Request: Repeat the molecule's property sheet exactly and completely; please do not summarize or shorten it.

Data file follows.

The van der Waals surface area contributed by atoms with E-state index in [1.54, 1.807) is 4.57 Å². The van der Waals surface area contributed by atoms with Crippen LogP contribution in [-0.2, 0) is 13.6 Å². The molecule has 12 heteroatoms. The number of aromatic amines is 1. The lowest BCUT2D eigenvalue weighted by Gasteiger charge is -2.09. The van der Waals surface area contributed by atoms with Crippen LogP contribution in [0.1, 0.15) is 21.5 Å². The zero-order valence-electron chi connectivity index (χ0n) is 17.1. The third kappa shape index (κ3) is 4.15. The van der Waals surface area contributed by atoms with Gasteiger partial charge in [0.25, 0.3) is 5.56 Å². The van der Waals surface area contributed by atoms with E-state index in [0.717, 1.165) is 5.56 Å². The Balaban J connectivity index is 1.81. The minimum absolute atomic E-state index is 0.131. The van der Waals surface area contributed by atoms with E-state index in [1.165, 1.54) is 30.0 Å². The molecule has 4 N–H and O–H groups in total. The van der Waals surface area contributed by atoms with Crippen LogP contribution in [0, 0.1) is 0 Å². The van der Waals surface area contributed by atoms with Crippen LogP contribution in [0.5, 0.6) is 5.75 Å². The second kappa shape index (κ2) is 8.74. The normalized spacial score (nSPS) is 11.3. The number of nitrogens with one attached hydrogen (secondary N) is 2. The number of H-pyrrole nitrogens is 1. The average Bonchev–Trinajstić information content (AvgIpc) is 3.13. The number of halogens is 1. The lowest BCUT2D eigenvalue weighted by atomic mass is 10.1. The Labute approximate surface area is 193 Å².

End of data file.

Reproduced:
The van der Waals surface area contributed by atoms with E-state index in [1.54, 1.807) is 4.57 Å². The van der Waals surface area contributed by atoms with Crippen LogP contribution in [-0.2, 0) is 13.6 Å². The molecule has 12 heteroatoms. The number of aromatic amines is 1. The lowest BCUT2D eigenvalue weighted by Gasteiger charge is -2.09. The van der Waals surface area contributed by atoms with Crippen LogP contribution in [0.1, 0.15) is 21.5 Å². The zero-order valence-electron chi connectivity index (χ0n) is 17.1. The third kappa shape index (κ3) is 4.15. The van der Waals surface area contributed by atoms with Gasteiger partial charge in [0.25, 0.3) is 5.56 Å². The van der Waals surface area contributed by atoms with E-state index in [0.717, 1.165) is 5.56 Å². The Balaban J connectivity index is 1.81. The minimum absolute atomic E-state index is 0.131. The van der Waals surface area contributed by atoms with E-state index in [1.165, 1.54) is 30.0 Å². The molecule has 4 N–H and O–H groups in total. The van der Waals surface area contributed by atoms with Crippen LogP contribution in [0, 0.1) is 0 Å². The van der Waals surface area contributed by atoms with Crippen LogP contribution in [0.5, 0.6) is 5.75 Å². The second kappa shape index (κ2) is 8.74. The normalized spacial score (nSPS) is 11.3. The number of nitrogens with one attached hydrogen (secondary N) is 2. The number of H-pyrrole nitrogens is 1. The average Bonchev–Trinajstić information content (AvgIpc) is 3.13. The number of halogens is 1. The lowest BCUT2D eigenvalue weighted by atomic mass is 10.1. The Labute approximate surface area is 193 Å².